The small chorus, usually not one of the strengths of WBO, did exceptionally well. Moscovich blended voices and instruments in such a way that the opera's gestalt rose above individual performances, and the music hit in the chest, slightly left of center. Yes, this was a Turandot that got to you, instead of making the audience think, evaluate, and distance itself from the stage.

Peter Crompton's simple but impressive sets and Callie Floor's opulent costumes added to the overall impact of the production. David Cox's direction was smooth, with occasional slight missteps (such as the unending shtick of servants carrying chairs behind the fast-moving Ping-Pang-Pong trio wherever they went).

This David-conquers-Goliath production, especially its musical excellence, was no fluke. Moscovich has already managed such bold undertakings as La forza del destino, The Flying Dutchman, Pique DameMacbeth, and others — all surprisingly grand small productions.

It's a pleasant and important fantasy to imagine what WBO could do in a larger, better facility, with a front-of-house management that would rise above high-school auditorium values. Currently (and historically), basic logistical challenges such as getting the audience in and out of the theater utterly defeat the well-meaning but incompetent volunteer ushers.

Janos Gereben appreciates news tips, corrections, and words of encouragement at [email protected].


Much thanks for the terrific review! One correction - there are 29 of us in the chorus, which makes the chorus abut 25% larger than usual.


I loved your review and agree with it. My thoughts are that in a big house you feel more grandeur but in a small venue like Lucy Sterne the intimacy of the emotions between Calaf and Liu, Liu and the Father, Ping Pang Pang and of course Calaf and Turandot were felt more intensely. I realized how much of the emotion I don't feel when I see Turandot in a big house. For this reason, I think Turandot should be experienced (at least once) in an intimate setting. Counter intuitive...I know. Go WBO!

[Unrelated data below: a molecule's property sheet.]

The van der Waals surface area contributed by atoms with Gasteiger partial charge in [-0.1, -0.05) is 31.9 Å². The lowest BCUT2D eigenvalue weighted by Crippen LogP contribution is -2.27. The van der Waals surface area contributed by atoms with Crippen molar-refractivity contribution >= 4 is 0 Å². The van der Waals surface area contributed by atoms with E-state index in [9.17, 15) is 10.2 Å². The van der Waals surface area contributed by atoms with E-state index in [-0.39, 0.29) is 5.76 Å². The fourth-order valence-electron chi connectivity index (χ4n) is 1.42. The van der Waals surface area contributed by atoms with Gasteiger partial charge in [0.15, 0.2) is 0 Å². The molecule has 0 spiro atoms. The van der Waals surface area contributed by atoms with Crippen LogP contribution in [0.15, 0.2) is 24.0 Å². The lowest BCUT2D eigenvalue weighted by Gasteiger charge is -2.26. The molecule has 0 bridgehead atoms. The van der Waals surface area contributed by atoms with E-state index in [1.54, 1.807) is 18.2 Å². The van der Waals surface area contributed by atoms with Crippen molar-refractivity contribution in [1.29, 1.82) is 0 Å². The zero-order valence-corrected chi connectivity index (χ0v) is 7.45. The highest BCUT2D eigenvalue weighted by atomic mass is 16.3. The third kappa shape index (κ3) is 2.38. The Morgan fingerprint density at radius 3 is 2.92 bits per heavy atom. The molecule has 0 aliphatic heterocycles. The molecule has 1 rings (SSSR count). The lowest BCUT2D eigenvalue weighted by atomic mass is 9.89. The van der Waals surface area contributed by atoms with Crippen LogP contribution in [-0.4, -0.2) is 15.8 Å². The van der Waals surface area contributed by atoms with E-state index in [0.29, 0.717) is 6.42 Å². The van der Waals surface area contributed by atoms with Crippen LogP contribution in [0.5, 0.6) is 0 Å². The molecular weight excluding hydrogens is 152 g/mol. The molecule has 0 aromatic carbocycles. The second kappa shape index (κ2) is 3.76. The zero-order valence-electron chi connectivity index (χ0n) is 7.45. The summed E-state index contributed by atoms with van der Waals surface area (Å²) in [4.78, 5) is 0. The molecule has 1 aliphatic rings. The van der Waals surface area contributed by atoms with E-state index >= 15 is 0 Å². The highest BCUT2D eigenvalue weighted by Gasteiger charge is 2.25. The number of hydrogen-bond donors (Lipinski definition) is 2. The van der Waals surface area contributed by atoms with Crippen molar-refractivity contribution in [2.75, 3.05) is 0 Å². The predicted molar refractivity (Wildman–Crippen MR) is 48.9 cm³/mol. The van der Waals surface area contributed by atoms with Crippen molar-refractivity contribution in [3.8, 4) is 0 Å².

I am principal oboist and a 23-year veteran of the West Bay Opera orchestra. I don't remember if you've discussed this issue in your previous reviews, but I would like to point out to your readers that the orchestra does not sit together to play in our productions (nor in any earlier rehearsals) at the Lucie Stern Theater. The winds and brass play in the pit (actually meant to hold about 10-12 people comfortably rather than the 18-19 for our productions), the brass section sits and plays together in the basement below the pit, the harpist and keyboard player (when used) sit offstage in the wings and the percussion section plays from the paint room behind the stage. All sections other than the pit watch the conductor through TV monitors, are miked and receive sound from other sections through speaker monitors. Their sound is mixed and piped into the house and the pit through speakers. This is a highly unusual configuration due to the unfortunate size and logistics of the theater. Due to budget constraints, the company cannot afford to move to another theater with a better configuration. The orchestra and conductor simply put up with the problems and do the best they can. I find that many patrons are surprised and shocked to discover that the orchestra must play in this configuration, and yet do very well. Please credit the orchestra and conductor and our sound designer, Tod Nixon and his staff for doing the best job they can within the constraints of this theater.
Thank you.

I had seen "Turandot" twice before: at San Francisco Opera with Birgit Nielson and Leontyne Price (making her operatic debut as Liu), and the Metropolitan Opera in NYC. Both were magnificent productions. West Bay Opera fully matched the productions of the super companies. I was staggered by the singing, costumes, sets. Jose Moscovich is a treasure, huge ambition with talent to match. He brought off a production which will live in my memory always. Kudos to all the members of the cast and all those behind the scenes who contributed to this unforgettable performance.

I agree with everything in the review about this marvelous production, which I heard on opening night. However, i didn't like the comment about the ushers. I feel that was ungracious and uncalled for. They are community volunteers and in my experience, they have always been helpful and gracious.